A debate has been raging all week underneath Times columnist Giles Coren’s jocular post about the gentrification or otherwise of Kentish Town, much of it centred on whether the area is now a “sterile little village” (coined by commentator Gerry Slater) – compared to how it was twenty years ago.
In response to some of the criticism, Coren has replied today that he’s “reappropriating the word ‘shit hole’ to mean something positive. I know how KT looks to outsiders and I’m not ducking it. I am proud of it, regardless of its one or two aesthetic and social failings compared to the ‘London Prime Property’ beloved of the international market.”
But did you know there’s another, scarier level of the g-word? Today The Guardian reports that research by poverty charity the Cripplegate Foundation suggests our neighbouring borough Islington will soon be the preserve of the “ultra-rich and ultra-poor”. This, it argues, is a result of “supergentrification”.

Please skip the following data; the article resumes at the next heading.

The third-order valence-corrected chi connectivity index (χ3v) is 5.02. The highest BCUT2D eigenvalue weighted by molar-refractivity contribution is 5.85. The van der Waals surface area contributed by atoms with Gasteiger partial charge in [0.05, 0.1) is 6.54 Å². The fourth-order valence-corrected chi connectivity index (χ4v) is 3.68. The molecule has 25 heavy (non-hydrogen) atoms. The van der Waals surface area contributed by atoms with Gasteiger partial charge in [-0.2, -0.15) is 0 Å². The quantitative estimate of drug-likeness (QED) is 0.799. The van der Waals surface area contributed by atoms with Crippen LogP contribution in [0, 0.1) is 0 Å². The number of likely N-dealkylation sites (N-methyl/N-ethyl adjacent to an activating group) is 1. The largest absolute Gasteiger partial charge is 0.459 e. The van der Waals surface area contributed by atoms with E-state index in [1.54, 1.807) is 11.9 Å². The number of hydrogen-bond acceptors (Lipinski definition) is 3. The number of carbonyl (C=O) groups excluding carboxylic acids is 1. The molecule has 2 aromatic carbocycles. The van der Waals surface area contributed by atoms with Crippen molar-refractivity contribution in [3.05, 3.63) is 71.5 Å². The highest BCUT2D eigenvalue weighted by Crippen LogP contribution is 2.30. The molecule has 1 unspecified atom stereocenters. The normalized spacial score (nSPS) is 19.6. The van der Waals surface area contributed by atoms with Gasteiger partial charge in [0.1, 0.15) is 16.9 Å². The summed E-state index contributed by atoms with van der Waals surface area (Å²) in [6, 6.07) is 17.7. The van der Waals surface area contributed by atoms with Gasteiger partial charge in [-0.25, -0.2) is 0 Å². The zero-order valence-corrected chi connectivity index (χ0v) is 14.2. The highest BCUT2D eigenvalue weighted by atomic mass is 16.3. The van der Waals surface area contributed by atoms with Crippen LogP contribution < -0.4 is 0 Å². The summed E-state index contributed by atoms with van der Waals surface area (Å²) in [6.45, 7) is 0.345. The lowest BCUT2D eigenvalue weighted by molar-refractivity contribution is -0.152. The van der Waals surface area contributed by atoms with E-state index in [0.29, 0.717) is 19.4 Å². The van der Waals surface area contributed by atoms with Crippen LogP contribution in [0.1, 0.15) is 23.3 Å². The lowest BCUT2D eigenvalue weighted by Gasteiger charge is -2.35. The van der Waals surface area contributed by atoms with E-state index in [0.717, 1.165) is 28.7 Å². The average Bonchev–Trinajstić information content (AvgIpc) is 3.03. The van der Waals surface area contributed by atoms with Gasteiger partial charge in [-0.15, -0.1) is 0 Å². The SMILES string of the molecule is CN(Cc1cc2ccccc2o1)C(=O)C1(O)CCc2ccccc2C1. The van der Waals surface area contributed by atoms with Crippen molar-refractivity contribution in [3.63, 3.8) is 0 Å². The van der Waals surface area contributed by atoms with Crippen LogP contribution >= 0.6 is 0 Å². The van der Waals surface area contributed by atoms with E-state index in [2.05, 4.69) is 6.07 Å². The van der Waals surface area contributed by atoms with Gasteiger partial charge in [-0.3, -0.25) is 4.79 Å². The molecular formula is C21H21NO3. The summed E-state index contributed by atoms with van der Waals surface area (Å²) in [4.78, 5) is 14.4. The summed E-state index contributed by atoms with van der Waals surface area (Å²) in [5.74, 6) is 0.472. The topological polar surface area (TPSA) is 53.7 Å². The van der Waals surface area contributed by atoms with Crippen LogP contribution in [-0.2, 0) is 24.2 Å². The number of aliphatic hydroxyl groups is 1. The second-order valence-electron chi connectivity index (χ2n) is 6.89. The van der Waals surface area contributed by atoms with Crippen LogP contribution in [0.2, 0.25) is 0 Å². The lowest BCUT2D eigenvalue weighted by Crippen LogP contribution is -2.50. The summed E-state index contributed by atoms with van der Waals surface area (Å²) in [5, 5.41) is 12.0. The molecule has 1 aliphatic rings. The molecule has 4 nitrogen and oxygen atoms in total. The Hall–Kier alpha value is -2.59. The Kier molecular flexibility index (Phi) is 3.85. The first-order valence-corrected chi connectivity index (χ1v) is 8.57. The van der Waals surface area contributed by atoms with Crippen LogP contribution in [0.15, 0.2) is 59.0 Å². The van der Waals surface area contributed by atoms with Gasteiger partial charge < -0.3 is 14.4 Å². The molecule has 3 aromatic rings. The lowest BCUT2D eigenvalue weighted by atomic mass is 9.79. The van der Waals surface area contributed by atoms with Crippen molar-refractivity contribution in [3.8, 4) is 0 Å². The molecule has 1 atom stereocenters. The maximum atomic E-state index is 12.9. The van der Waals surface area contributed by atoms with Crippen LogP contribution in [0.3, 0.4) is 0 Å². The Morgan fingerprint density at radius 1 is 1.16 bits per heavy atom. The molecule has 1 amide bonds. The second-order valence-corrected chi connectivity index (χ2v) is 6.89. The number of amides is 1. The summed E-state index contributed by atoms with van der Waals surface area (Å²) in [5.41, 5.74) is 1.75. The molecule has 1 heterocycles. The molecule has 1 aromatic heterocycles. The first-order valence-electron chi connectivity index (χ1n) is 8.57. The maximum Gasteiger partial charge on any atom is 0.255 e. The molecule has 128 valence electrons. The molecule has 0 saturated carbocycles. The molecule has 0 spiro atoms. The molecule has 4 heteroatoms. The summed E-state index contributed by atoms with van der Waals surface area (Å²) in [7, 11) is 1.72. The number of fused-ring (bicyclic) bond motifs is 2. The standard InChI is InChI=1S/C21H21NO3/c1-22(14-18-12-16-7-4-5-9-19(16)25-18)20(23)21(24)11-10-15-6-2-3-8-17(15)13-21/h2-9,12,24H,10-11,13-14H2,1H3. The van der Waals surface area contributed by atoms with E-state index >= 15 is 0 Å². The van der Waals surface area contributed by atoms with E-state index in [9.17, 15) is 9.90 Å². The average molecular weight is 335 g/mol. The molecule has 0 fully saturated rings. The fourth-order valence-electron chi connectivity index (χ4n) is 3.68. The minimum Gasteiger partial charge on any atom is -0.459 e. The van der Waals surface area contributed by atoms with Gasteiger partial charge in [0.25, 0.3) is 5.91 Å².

But what is supergentrification? Fuelled by “London’s financial elite,” it’s all sky-high salaries, bonuses and zero community feel. The middle-income, middle class professional families – from teachers to lecturers and journalists – who make up that horrible phrase, the “chattering classes” – are now squeezed out of such areas, as they are, of course, in many parts of our very own borough.
The report’s co-author, Faiza Shaheen, a researcher at the New Economics Foundation, said “widening social inequality and the gradual exclusion of low and middle-income families in Islington is replicated in other areas of inner London, such as Camden and Hackney, with potentially damaging effects on the stability and health of local communities”.
So is it the end of what Coren might call the inner London “shithole”? Is supergentrification unstoppable? Is there a natural ceiling, or is it too late?
What do you think?